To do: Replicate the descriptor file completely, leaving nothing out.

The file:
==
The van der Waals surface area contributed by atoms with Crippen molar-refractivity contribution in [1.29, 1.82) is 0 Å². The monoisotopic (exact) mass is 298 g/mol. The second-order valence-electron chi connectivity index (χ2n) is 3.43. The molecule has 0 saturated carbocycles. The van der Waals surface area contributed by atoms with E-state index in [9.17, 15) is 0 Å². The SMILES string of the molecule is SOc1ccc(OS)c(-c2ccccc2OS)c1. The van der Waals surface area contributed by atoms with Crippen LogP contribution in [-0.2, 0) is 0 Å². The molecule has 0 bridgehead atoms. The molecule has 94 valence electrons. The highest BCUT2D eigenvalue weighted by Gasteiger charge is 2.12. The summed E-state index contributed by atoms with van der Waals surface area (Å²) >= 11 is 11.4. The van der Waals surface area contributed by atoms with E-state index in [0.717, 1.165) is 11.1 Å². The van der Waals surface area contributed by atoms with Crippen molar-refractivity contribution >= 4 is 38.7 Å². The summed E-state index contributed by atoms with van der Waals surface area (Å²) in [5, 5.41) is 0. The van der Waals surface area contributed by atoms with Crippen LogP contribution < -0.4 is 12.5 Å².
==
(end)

The van der Waals surface area contributed by atoms with Crippen molar-refractivity contribution in [1.29, 1.82) is 0 Å². The monoisotopic (exact) mass is 298 g/mol. The second-order valence-electron chi connectivity index (χ2n) is 3.43. The molecule has 0 saturated carbocycles. The van der Waals surface area contributed by atoms with E-state index in [9.17, 15) is 0 Å². The SMILES string of the molecule is SOc1ccc(OS)c(-c2ccccc2OS)c1. The van der Waals surface area contributed by atoms with Crippen LogP contribution in [-0.2, 0) is 0 Å². The molecule has 0 bridgehead atoms. The molecule has 94 valence electrons. The highest BCUT2D eigenvalue weighted by Gasteiger charge is 2.12. The summed E-state index contributed by atoms with van der Waals surface area (Å²) >= 11 is 11.4. The van der Waals surface area contributed by atoms with E-state index in [0.717, 1.165) is 11.1 Å². The van der Waals surface area contributed by atoms with Crippen molar-refractivity contribution >= 4 is 38.7 Å². The summed E-state index contributed by atoms with van der Waals surface area (Å²) in [5, 5.41) is 0. The van der Waals surface area contributed by atoms with Crippen LogP contribution < -0.4 is 12.5 Å².